- Adding the issue raised in a disclosure to matters already being looked at in relation to some other issue by internal audit or by management in some other context.
- Commencing an investigation that is stated to be into a broader or related issue i.e. ‘false flag’ investigations.
- Refusing to identify the source of the originating or triggering information, and treating the reporter the same as all other witnesses.
- Referring a disclosure to an investigating authority who may be in a position to investigate the issue as part of some other broader or related investigation that is currently on foot or planned.
A common misunderstanding is that the PID Act requires public authorities to always keep the reporter’s identity confidential. This is not the effect of section 22 of the PID Act, which provides several broad exceptions to maintaining confidentiality.
In practice, there are a number of problems with an expectation that confidentiality will protect reporters:
- Firstly, an organisation may not be able to realistically guarantee confidentiality because it is often not difficult to surmise who made certain allegations. The information contained, or issues raised, in the disclosure can readily be sourced to the reporter.
- In many cases, the reporter will have previously telegraphed their concerns about an issue, or their intention to report, before making a formal disclosure.
- It is often difficult to make even preliminary enquiries into allegations without alerting someone in the organisation to the fact that allegations have been made.
- Related to the investigation process, to ensure procedural fairness, anyone who is the subject of allegations must be given an opportunity to answer them and enough information to be able to reasonably respond.
- The reporter may themselves compromise confidentiality by discussing matters under investigation openly in the workplace, for example as part of ongoing workplace conflict.
- Finally, even if the agency is able to take all measures to ensure confidentiality, there is no way it can be certain those measures have succeeded. Human error and indiscretion cannot be discounted. The agency may not be aware or be able to predict that certain information they think can be revealed (e.g. allegations that certain systems are failing) is sufficient to identify the reporter. Someone may have simply seen the reporter approaching management to report his/her concerns.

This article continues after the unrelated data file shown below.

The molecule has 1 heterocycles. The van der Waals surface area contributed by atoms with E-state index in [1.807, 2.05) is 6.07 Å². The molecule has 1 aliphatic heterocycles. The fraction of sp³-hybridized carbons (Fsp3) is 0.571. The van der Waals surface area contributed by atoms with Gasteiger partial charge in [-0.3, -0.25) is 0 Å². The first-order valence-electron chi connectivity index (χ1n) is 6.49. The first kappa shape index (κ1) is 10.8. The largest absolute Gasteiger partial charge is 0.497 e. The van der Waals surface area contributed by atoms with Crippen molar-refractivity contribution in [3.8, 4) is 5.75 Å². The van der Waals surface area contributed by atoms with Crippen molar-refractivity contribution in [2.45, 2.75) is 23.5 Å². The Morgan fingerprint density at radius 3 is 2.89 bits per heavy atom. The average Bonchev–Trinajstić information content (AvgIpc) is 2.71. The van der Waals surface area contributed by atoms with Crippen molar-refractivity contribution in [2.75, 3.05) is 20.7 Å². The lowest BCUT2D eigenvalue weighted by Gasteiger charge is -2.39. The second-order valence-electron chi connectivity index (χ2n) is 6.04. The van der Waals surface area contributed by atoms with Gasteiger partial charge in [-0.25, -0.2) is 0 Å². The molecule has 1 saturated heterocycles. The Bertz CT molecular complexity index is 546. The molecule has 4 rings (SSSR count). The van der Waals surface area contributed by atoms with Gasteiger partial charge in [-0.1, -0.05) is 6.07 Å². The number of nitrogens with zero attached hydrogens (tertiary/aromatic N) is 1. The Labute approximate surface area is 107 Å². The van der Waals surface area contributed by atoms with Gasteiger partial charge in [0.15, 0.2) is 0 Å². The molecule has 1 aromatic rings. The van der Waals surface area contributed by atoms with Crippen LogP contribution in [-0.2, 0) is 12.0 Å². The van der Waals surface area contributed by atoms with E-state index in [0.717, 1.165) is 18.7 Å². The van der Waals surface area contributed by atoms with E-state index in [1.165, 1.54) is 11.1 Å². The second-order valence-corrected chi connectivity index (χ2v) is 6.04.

Where confidentiality is not a realistic possibility, there are two options available to an agency:
Option 1 - Re-active management:
The ‘head in the sand’, ‘hope for the best’, ‘don’t admit we have a disclosure’ approach. Such secrecy may in fact be counter-productive, fuelling suspicion and inflaming underlying conflict.
Option 2 - Pro-active management:
Take control of the situation and take steps to prevent reprisal.
It is important that agencies determine at the outset the likelihood of the identity of the reporter being disclosed or remaining confidential. When a report is received, there needs to be a conversation with the reporter to find out whether they have previously raised their concerns in the workplace, whether they have told anybody about their intention to report, or whether for any other reason their involvement will be deduced once the fact the report has been made becomes known in the workplace. Reporters should also be aware that they may somehow be identified in the course of any inquiries and that they should prepare themselves for this possibility.
If confidentiality is not a realistic and appropriate option, then consideration should be given to the steps that should be taken to ensure the reporter is adequately protected from reprisal as part of a risk assessment process.
Equally, any assessment of risks should also consider whether the subject/s of any allegations are at risk of adverse consequences, or there are concerns about the conduct of the reporter.
While many reporters act appropriately and in accordance with the standards set in codes of conduct, some do not. A small number of problematic cases may damage the reputation of the entire system for managing PIDs, undermine confidence in the internal reporting system and deter people from reporting wrongdoing.